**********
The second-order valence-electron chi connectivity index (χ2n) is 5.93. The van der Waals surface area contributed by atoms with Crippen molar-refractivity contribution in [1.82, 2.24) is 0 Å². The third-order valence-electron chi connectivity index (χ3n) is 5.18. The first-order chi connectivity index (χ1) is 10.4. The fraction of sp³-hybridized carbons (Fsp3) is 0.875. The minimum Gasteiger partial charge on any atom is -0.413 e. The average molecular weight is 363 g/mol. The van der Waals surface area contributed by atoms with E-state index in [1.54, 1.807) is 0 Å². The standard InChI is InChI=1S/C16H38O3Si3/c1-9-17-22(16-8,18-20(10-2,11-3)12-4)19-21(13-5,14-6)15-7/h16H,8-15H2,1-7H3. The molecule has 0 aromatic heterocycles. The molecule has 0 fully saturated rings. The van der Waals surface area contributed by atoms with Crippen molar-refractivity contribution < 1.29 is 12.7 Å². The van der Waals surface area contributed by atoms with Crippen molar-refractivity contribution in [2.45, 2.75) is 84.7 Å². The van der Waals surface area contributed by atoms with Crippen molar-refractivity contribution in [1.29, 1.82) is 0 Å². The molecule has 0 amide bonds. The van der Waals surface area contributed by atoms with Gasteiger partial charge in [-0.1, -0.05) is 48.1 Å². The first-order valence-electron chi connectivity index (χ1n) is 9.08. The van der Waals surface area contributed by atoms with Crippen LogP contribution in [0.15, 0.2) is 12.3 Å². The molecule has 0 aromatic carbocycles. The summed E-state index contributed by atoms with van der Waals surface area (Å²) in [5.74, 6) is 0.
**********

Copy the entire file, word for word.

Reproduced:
The second-order valence-electron chi connectivity index (χ2n) is 5.93. The van der Waals surface area contributed by atoms with Crippen molar-refractivity contribution in [1.82, 2.24) is 0 Å². The third-order valence-electron chi connectivity index (χ3n) is 5.18. The first-order chi connectivity index (χ1) is 10.4. The fraction of sp³-hybridized carbons (Fsp3) is 0.875. The minimum Gasteiger partial charge on any atom is -0.413 e. The average molecular weight is 363 g/mol. The van der Waals surface area contributed by atoms with E-state index in [1.54, 1.807) is 0 Å². The standard InChI is InChI=1S/C16H38O3Si3/c1-9-17-22(16-8,18-20(10-2,11-3)12-4)19-21(13-5,14-6)15-7/h16H,8-15H2,1-7H3. The molecule has 0 aromatic heterocycles. The molecule has 0 fully saturated rings. The van der Waals surface area contributed by atoms with Crippen molar-refractivity contribution < 1.29 is 12.7 Å². The van der Waals surface area contributed by atoms with Crippen molar-refractivity contribution in [2.45, 2.75) is 84.7 Å². The van der Waals surface area contributed by atoms with Crippen molar-refractivity contribution in [1.29, 1.82) is 0 Å². The molecule has 0 amide bonds. The van der Waals surface area contributed by atoms with Gasteiger partial charge in [-0.1, -0.05) is 48.1 Å². The first-order valence-electron chi connectivity index (χ1n) is 9.08. The van der Waals surface area contributed by atoms with Crippen LogP contribution in [0.15, 0.2) is 12.3 Å². The molecule has 0 aromatic carbocycles. The summed E-state index contributed by atoms with van der Waals surface area (Å²) in [5.74, 6) is 0.